Monday, 26 March 2012
Cheese of the Month - Vacherin Mont d'Or
Sometimes it can be irritating when the taste of a foodstuff fails to live up to its aroma. Coffee is often the biggest offender in this regard - the smell of fresh coffee is one of life's great pleasures, all roasty and chocolatey and lovely, and yet (in my very limited experience; I've not touched the stuff for many years thanks to a caffeine allergy) in the mouth it has a horrible habit of turning into bitter swampwater. Some cheeses, too, have a bark bigger than their bite - Epoisses is generally quite a mild-tasting cheese, creamy and mildly funky in its unpasteurised way but nothing anything like the extraordinary smell of a properly aged specimen would indicate.
It is to the benefit of humanity as a species, however, that this Vacherin Mont d'Or doesn't taste like it smells, because the odour is just atrocious. Past merely funky, it has the deep, soily, ammonia-rich stink of a rotting corpse, as offensively rank as almost anything else I've ever known in my life. It was so powerful, after just a couple of hours in the fridge it had started attacking everything I'd stored in there - through triple and quadruple-wrapped clingfilm the smell permeated leftover bacon, lettuce, orange juice and milk. I'd know from my bedroom whenever my flatmate opened the fridge because five minutes later the chemical bomb would hit, having travelled up a flight of stairs and through a closed door. It is a smell that, if encountered in nature, would suggest some kind of terminal disease, and yet in my geeky cheese-loving way I find myself fascinated by it, simultaneously repulsed and attracted.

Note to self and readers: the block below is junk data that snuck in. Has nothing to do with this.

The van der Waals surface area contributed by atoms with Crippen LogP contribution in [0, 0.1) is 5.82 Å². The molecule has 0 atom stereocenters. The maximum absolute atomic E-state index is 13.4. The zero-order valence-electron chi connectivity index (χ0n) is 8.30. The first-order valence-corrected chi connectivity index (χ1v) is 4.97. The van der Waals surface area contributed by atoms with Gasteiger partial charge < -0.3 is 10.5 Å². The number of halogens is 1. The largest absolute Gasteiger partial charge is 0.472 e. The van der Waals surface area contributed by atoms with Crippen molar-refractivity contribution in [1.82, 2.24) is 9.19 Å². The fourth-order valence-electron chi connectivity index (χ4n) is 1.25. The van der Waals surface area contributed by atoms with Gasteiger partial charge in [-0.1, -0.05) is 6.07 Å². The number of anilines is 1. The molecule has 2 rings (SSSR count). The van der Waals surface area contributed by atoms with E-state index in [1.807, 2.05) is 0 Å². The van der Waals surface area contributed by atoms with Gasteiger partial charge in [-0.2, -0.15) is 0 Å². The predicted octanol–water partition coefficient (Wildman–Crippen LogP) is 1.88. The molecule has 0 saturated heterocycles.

Fortunately, oh so fortunately, the taste is something else entirely. In true stinky washed-rind soft-cheese fashion, it is creamy and salty and ever-so-slightly sweet, a gloriously well-balanced flavour and dangerously addictive. The unpasteurised milk means that a trace (though only a trace thank God) of the aforementioned soily ammonia travels through to the flesh, adding extra farmy complexity, and the texture at room temperature is just runny enough to require the use of a spoon but not so liquid that it doesn't hold some shape on a plate. Scooping great big wobbly mounds of it onto crackers and devouring them whole is an unadulterated joy.
I'm told that production of Vacherin Mont d'Or runs only until 15th March, which means that this very special cheese won't be gracing your local cheesemonger with its stench for much longer. It may also explain why the one I had was quite so pongy, as presumably earlier in the season the noxious chemicals in the flesh aren't quite so, er, lively. But actually, part of the fun - and it is great fun - of having a Vacherin in the house is that you are constantly reminded of its presence; it's sort of like taking temporary care of a neighbour's flatulent pet - it's a commitment undertaken to a living, breathing organism. If you can handle it, and if you have suitably understanding co-habitors, the rewards are potentially immense.